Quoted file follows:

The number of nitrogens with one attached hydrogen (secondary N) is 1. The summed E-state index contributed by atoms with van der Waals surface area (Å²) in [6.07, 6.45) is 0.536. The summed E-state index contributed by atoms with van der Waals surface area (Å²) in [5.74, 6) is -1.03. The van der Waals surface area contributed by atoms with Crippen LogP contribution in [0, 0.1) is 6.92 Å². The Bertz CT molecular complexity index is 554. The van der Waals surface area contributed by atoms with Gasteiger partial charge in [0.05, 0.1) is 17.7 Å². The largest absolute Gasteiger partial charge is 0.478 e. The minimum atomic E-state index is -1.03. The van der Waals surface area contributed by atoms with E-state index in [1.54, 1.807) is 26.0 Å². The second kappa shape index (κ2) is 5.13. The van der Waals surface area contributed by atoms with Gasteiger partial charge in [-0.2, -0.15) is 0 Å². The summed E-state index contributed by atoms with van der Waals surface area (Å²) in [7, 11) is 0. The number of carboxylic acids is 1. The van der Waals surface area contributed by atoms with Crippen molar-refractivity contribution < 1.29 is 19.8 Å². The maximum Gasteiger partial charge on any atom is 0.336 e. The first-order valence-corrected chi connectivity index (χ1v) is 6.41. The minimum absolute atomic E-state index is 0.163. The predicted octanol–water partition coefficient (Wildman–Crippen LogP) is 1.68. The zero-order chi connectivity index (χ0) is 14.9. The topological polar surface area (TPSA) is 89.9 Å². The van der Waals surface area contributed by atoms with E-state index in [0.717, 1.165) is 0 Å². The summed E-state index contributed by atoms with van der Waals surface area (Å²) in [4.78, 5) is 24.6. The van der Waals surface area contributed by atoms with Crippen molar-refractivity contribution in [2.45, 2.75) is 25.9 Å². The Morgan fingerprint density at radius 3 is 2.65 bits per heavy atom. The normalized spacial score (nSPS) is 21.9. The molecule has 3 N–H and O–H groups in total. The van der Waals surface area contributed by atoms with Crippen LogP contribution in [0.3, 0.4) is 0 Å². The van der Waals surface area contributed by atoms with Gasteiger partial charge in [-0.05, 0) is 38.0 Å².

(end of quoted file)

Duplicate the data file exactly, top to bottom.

The number of nitrogens with one attached hydrogen (secondary N) is 1. The summed E-state index contributed by atoms with van der Waals surface area (Å²) in [6.07, 6.45) is 0.536. The summed E-state index contributed by atoms with van der Waals surface area (Å²) in [5.74, 6) is -1.03. The van der Waals surface area contributed by atoms with Crippen LogP contribution in [0, 0.1) is 6.92 Å². The Bertz CT molecular complexity index is 554. The van der Waals surface area contributed by atoms with Gasteiger partial charge in [0.05, 0.1) is 17.7 Å². The largest absolute Gasteiger partial charge is 0.478 e. The minimum atomic E-state index is -1.03. The van der Waals surface area contributed by atoms with E-state index in [1.54, 1.807) is 26.0 Å². The second kappa shape index (κ2) is 5.13. The van der Waals surface area contributed by atoms with Gasteiger partial charge in [-0.2, -0.15) is 0 Å². The summed E-state index contributed by atoms with van der Waals surface area (Å²) in [7, 11) is 0. The number of carboxylic acids is 1. The van der Waals surface area contributed by atoms with Crippen molar-refractivity contribution < 1.29 is 19.8 Å². The maximum Gasteiger partial charge on any atom is 0.336 e. The first-order valence-corrected chi connectivity index (χ1v) is 6.41. The minimum absolute atomic E-state index is 0.163. The predicted octanol–water partition coefficient (Wildman–Crippen LogP) is 1.68. The zero-order chi connectivity index (χ0) is 14.9. The topological polar surface area (TPSA) is 89.9 Å². The van der Waals surface area contributed by atoms with E-state index in [0.717, 1.165) is 0 Å². The summed E-state index contributed by atoms with van der Waals surface area (Å²) in [4.78, 5) is 24.6. The van der Waals surface area contributed by atoms with Crippen molar-refractivity contribution in [2.45, 2.75) is 25.9 Å². The Morgan fingerprint density at radius 3 is 2.65 bits per heavy atom. The normalized spacial score (nSPS) is 21.9. The molecule has 3 N–H and O–H groups in total. The van der Waals surface area contributed by atoms with Crippen LogP contribution in [0.3, 0.4) is 0 Å². The van der Waals surface area contributed by atoms with Gasteiger partial charge in [-0.05, 0) is 38.0 Å².